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Tasty Ways to Get More Fiber
It's good for you and your taste buds will thank you

By Joan McClusky
HealthDay Reporter

FRIDAY, Sept. 29, 2017 (HealthDay News) -- You probably know that it's a good idea to eat more fiber. But do you know why?

Fiber is found in plant-based foods. It adds volume to your diet, but passes through the intestines quickly because the body can't digest it. That's why fiber can make you feel full faster and prevent constipation. It may also help lower your cholesterol level and reduce your risk for heart disease, obesity and diabetes.

According to the Academy of Nutrition and Dietetics, women should get 25 grams of fiber every day and men, 38 grams. Yet only 5 percent of Americans meet this guideline.

With a little effort, you can reach this healthful goal by eating a variety of fiber-rich foods rather than depending on supplements. That's a good idea because you also get the foods' other nutrients -- vitamins, minerals and more.

Vegetables are a major source of fiber, some more than others. These include leafy, raw greens, and cruciferous ones like broccoli and Brussels sprouts. Depending on the veggie, you can enjoy it raw or cooked. Legumes like lentils, dried peas and all manner of beans are other good sources of fiber; many even pack in some protein, making them a great substitution for meat.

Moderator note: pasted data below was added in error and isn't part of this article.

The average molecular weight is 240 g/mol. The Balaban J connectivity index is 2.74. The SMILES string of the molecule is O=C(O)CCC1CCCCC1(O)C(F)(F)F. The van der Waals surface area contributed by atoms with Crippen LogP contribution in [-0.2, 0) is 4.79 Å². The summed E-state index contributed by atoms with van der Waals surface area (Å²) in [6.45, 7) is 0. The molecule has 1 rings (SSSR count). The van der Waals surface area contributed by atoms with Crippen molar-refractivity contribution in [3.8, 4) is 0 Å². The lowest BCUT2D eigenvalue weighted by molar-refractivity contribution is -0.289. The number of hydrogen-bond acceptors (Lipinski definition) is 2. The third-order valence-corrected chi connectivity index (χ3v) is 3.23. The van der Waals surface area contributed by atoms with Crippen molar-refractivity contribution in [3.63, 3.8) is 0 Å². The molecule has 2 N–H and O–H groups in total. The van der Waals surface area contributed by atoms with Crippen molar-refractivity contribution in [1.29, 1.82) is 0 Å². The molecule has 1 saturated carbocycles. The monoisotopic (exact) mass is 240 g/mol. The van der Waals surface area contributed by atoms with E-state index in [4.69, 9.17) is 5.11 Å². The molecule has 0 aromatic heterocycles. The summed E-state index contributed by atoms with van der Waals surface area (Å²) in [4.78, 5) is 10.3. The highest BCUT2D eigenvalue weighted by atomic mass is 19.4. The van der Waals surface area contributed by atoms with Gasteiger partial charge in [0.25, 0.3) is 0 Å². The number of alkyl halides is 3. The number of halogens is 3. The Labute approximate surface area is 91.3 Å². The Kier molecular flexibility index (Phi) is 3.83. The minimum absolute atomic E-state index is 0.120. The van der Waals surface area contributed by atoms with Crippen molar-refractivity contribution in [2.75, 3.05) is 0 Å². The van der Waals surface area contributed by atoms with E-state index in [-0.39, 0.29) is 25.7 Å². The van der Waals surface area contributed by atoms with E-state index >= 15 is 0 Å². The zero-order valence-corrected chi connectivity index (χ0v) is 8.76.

Nuts and seeds also add fiber to your diet. Just watch quantities since they're very calorie dense.

Put fresh and dried fruit on your list, too. Apples and pears with the skin are good choices. Also try raisins and prunes.

Hot cereal like oatmeal and cold cereal like bran flakes provide good amounts of fiber. And, of course, don't forget whole wheat bread and pastas, bran muffins, brown rice and even popcorn.

However, ramping up your fiber intake too quickly can cause gas and bloating.

So if you're looking to fill up on fiber, experts say start slow and gradually increase the amount you eat every day.

More information

For more high-fiber foods along with their calories and portion sizes, check out this list from the U.S. Dietary Guidelines.

Copyright © 2017 HealthDay. All rights reserved. URL:http://consumer.healthday.com/Article.asp?AID=725836

Resources from HONselect: HONselect is the HON's medical search engine. It retrieves scientific articles, images, conferences and web sites on the selected subject.
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The list of medical terms above are retrieved automatically from the article.

Disclaimer: The text presented on this page is not a substitute for professional medical advice. It is for your information only and may not represent your true individual medical situation. Do not hesitate to consult your healthcare provider if you have any questions or concerns. Do not use this information to diagnose or treat a health problem or disease without consulting a qualified healthcare professional.
Be advised that HealthDay articles are derived from various sources and may not reflect your own country regulations. The Health On the Net Foundation does not endorse opinions, products, or services that may appear in HealthDay articles.


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